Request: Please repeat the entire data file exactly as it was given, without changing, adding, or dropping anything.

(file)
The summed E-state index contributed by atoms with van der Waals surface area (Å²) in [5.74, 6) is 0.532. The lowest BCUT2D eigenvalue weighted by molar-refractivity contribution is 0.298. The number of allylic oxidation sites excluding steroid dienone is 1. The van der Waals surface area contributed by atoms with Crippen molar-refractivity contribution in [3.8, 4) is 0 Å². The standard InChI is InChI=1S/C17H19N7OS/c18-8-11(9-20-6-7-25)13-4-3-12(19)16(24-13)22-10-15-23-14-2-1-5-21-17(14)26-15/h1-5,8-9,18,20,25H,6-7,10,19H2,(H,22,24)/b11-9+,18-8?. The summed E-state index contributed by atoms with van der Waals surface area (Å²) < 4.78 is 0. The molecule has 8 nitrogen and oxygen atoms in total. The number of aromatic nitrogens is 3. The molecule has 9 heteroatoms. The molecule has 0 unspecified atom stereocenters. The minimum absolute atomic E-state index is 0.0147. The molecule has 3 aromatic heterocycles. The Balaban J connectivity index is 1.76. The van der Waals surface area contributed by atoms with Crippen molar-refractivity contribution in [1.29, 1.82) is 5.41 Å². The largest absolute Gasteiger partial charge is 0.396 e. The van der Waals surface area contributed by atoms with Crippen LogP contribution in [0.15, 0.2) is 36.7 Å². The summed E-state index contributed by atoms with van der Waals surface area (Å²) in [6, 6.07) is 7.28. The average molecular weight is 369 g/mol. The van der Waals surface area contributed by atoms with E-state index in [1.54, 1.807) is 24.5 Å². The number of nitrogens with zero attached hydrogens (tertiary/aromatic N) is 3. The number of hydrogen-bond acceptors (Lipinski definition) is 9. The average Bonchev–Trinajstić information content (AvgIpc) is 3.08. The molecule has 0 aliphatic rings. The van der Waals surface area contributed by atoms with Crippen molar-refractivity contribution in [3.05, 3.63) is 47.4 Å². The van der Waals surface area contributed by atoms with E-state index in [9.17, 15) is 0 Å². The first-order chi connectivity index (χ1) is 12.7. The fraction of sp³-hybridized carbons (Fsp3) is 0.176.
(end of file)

The summed E-state index contributed by atoms with van der Waals surface area (Å²) in [5.74, 6) is 0.532. The lowest BCUT2D eigenvalue weighted by molar-refractivity contribution is 0.298. The number of allylic oxidation sites excluding steroid dienone is 1. The van der Waals surface area contributed by atoms with Crippen molar-refractivity contribution in [3.8, 4) is 0 Å². The standard InChI is InChI=1S/C17H19N7OS/c18-8-11(9-20-6-7-25)13-4-3-12(19)16(24-13)22-10-15-23-14-2-1-5-21-17(14)26-15/h1-5,8-9,18,20,25H,6-7,10,19H2,(H,22,24)/b11-9+,18-8?. The summed E-state index contributed by atoms with van der Waals surface area (Å²) < 4.78 is 0. The molecule has 8 nitrogen and oxygen atoms in total. The number of aromatic nitrogens is 3. The molecule has 9 heteroatoms. The molecule has 0 unspecified atom stereocenters. The minimum absolute atomic E-state index is 0.0147. The molecule has 3 aromatic heterocycles. The Balaban J connectivity index is 1.76. The van der Waals surface area contributed by atoms with Crippen molar-refractivity contribution in [1.29, 1.82) is 5.41 Å². The largest absolute Gasteiger partial charge is 0.396 e. The van der Waals surface area contributed by atoms with Crippen LogP contribution in [0.15, 0.2) is 36.7 Å². The summed E-state index contributed by atoms with van der Waals surface area (Å²) in [6, 6.07) is 7.28. The average molecular weight is 369 g/mol. The van der Waals surface area contributed by atoms with E-state index in [1.54, 1.807) is 24.5 Å². The number of nitrogens with zero attached hydrogens (tertiary/aromatic N) is 3. The number of hydrogen-bond acceptors (Lipinski definition) is 9. The average Bonchev–Trinajstić information content (AvgIpc) is 3.08. The molecule has 0 aliphatic rings. The van der Waals surface area contributed by atoms with Crippen molar-refractivity contribution in [3.05, 3.63) is 47.4 Å². The van der Waals surface area contributed by atoms with E-state index in [9.17, 15) is 0 Å². The first-order chi connectivity index (χ1) is 12.7. The fraction of sp³-hybridized carbons (Fsp3) is 0.176.